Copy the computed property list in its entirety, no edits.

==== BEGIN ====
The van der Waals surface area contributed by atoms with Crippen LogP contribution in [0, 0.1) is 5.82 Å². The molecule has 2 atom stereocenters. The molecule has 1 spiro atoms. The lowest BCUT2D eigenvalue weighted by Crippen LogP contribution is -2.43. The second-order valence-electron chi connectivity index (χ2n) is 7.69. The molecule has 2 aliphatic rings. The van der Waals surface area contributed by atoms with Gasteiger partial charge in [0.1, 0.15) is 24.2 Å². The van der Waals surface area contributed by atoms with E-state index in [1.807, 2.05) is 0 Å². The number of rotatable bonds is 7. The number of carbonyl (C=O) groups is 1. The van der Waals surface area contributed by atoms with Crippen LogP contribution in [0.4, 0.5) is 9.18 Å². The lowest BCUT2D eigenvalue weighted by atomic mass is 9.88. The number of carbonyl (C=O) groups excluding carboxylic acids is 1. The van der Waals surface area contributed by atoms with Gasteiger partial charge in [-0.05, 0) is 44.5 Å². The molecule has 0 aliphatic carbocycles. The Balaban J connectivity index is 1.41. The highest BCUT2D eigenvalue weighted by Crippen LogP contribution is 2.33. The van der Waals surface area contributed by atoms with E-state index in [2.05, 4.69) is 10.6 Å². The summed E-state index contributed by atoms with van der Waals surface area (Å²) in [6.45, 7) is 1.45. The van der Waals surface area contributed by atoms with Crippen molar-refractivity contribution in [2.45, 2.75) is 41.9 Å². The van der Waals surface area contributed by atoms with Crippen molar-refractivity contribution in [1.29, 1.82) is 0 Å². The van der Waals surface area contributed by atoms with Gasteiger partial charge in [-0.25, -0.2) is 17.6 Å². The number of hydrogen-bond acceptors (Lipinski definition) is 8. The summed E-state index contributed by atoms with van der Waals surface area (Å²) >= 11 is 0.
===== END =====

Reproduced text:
The van der Waals surface area contributed by atoms with Crippen LogP contribution in [0, 0.1) is 5.82 Å². The molecule has 2 atom stereocenters. The molecule has 1 spiro atoms. The lowest BCUT2D eigenvalue weighted by Crippen LogP contribution is -2.43. The second-order valence-electron chi connectivity index (χ2n) is 7.69. The molecule has 2 aliphatic rings. The van der Waals surface area contributed by atoms with Gasteiger partial charge in [0.1, 0.15) is 24.2 Å². The van der Waals surface area contributed by atoms with E-state index in [1.807, 2.05) is 0 Å². The number of rotatable bonds is 7. The number of carbonyl (C=O) groups is 1. The van der Waals surface area contributed by atoms with Crippen LogP contribution in [0.4, 0.5) is 9.18 Å². The lowest BCUT2D eigenvalue weighted by atomic mass is 9.88. The number of carbonyl (C=O) groups excluding carboxylic acids is 1. The van der Waals surface area contributed by atoms with Gasteiger partial charge in [-0.05, 0) is 44.5 Å². The molecule has 0 aliphatic carbocycles. The Balaban J connectivity index is 1.41. The highest BCUT2D eigenvalue weighted by Crippen LogP contribution is 2.33. The van der Waals surface area contributed by atoms with E-state index in [2.05, 4.69) is 10.6 Å². The summed E-state index contributed by atoms with van der Waals surface area (Å²) in [6.45, 7) is 1.45. The van der Waals surface area contributed by atoms with Crippen molar-refractivity contribution in [2.45, 2.75) is 41.9 Å². The van der Waals surface area contributed by atoms with Crippen molar-refractivity contribution in [1.29, 1.82) is 0 Å². The van der Waals surface area contributed by atoms with Gasteiger partial charge in [-0.25, -0.2) is 17.6 Å². The number of hydrogen-bond acceptors (Lipinski definition) is 8. The summed E-state index contributed by atoms with van der Waals surface area (Å²) >= 11 is 0.